Posting of employees from EU-states into the Czech Republic
In many cases, the posting of your own employees is a simplification against the possibility of being an employer in the foreign market. In the Czech Republic, there is no legal obligation to report on the basis that it would be necessary to report the employee on the customs or some other specialised office before an employee´s posting.
In spite of it, the posting is connected with many rules and legislative limitations, which are necessary to know before posting the employee to avoid sanctions from the control authorities in the state of posting and to ensure the smooth progress of the employee´s stay in the other EU-state.
Pursuant to Council Directive 96/71/EC of the European Parliament on the posting of workers in the framework of the provision of services, in addition to the conditions laid down in the local employment contract, it is necessary to follow the provisions of the Czech Labour Code for workers posted to the Czech Republic, i.e., maximum length of the working hours and minimal rest hours, minimum amount of holidays, minimum wages and overtime bonuses, occupational health and safety, or equal treatment of workers. However, this is not the case if one of the areas of the homeland legislation is more favourable for the employee, with each claim being assessed separately. Some claims may be governed by the law of the home state, or by others under the labour law of the State of employment. For the year 2017, the minimal amount of wage is 11 000 CZK for nonqualified professions in the Czech Republic. For the year 2018, the minimal amount increases to the amount of 12 200 CZK. With a number of jobs, there is a so-called guaranteed wage assured in accordance to the law, which the employer has to pay. This guaranteed wage takes the complexity, strenuousness and responsibility of the relevant work into account.
Another aspect related to the posting is the area of legal insurance. States covered by the EU Coordination Regulations, the main principle is the competence to the directives of social and health insurance of one state only and it is possible to use the posting institute. Thanks to that institute and under the specific conditions, the posted employee can stay in the system of the social security scheme of the homeland also when working out of the state the employee is insured in. Thanks to the EP directive and Council Directive 883/2004, it is possible to use the posting provision for the planned posting for a maximal time of 24 months. This rule influences where the employee and the employer pay their legal payments of social and health insurance. However, it does not limit the employee to use the health care system in the state of posting if necessary (and his dependant family members). By using the posting institute, it is necessary to contact the institution ensuring the social security together with the employee and ask for a confirmation of the affiliation to the system of social and health insurance of one of the states via the A1 form.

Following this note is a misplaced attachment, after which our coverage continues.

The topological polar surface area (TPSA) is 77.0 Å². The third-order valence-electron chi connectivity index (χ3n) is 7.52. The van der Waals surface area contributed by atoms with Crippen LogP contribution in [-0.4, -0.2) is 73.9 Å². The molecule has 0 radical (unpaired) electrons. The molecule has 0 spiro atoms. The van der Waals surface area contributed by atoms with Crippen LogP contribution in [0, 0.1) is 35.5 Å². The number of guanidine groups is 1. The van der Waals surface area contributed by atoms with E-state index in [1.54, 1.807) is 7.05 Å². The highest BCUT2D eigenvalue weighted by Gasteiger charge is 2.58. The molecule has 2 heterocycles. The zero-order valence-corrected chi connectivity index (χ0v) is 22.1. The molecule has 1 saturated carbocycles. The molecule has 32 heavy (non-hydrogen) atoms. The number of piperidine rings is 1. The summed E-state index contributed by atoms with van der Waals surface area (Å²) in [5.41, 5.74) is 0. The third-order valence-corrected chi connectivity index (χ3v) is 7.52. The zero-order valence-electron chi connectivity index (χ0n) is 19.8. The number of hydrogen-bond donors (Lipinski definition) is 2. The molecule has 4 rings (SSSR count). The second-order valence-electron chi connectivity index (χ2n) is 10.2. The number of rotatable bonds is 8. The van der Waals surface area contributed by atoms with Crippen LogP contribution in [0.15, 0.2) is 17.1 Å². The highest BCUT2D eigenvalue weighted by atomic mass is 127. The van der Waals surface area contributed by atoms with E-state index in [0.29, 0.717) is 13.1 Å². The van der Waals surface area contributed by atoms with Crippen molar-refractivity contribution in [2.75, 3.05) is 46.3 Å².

As far as income tax is concerned, it is necessary to follow the relevant double taxation treaty, which will determine the tax residence of the posted employee and the possibility of establishing a permanent establishment for the purpose of income tax. For non-resident taxpayers, only the income from sources in the Czech Republic is subject to tax; for tax residents, all their income is subject to taxation. If the right to tax in the Czech Republic arises on the basis of the contract, the income of the employee will be taxed at 15% of the tax on the dependent activity and if his/her annual income exceeds 1,355,136 CZK in 2017 (1,438,992 CZK in 2018), the income above that limit will be subject to a solidary tax increase of 7% as well. The basic amount for calculating the tax on the dependent activity is not just based on the gross wage. This is increased by the employers’ insurance contributions of 34%. Thus, the real taxation rate is around 20% if the income of the employee is not as high as to be subject to the solidary tax increase. In addition, each employee is entitled to a taxpayer discount of 24,840 CZK per year, and if he/she is a non-resident taxpayer, 90% of his worldwide income must come from sources in the Czech Republic in order to qualify for any other tax credits. At the same time, it is important to determine whether a foreign employer is a taxpayer under Czech law and thus obliges him/her to impose a tax or a tax advance on his/her employee or whether this obligation will be imposed on the employee himself/herself.
In the case of posting outside the EU-states, many aspects will be similarly solved in accordance to the contracts about the prohibition of double taxation. There is no unifying directive in the area of the legal insurance and it is necessary to verify the impacts in the bilateral contract about the social insurance agreement concluded between the Czech Republic and the posting state if this contract exists.
If you think about posting your employees to the Czech Republic, we can help you to get oriented in the related legislation and we will find the best possibly solution together.
More posts from Jana Heranová
More from MO(O)RE News Czech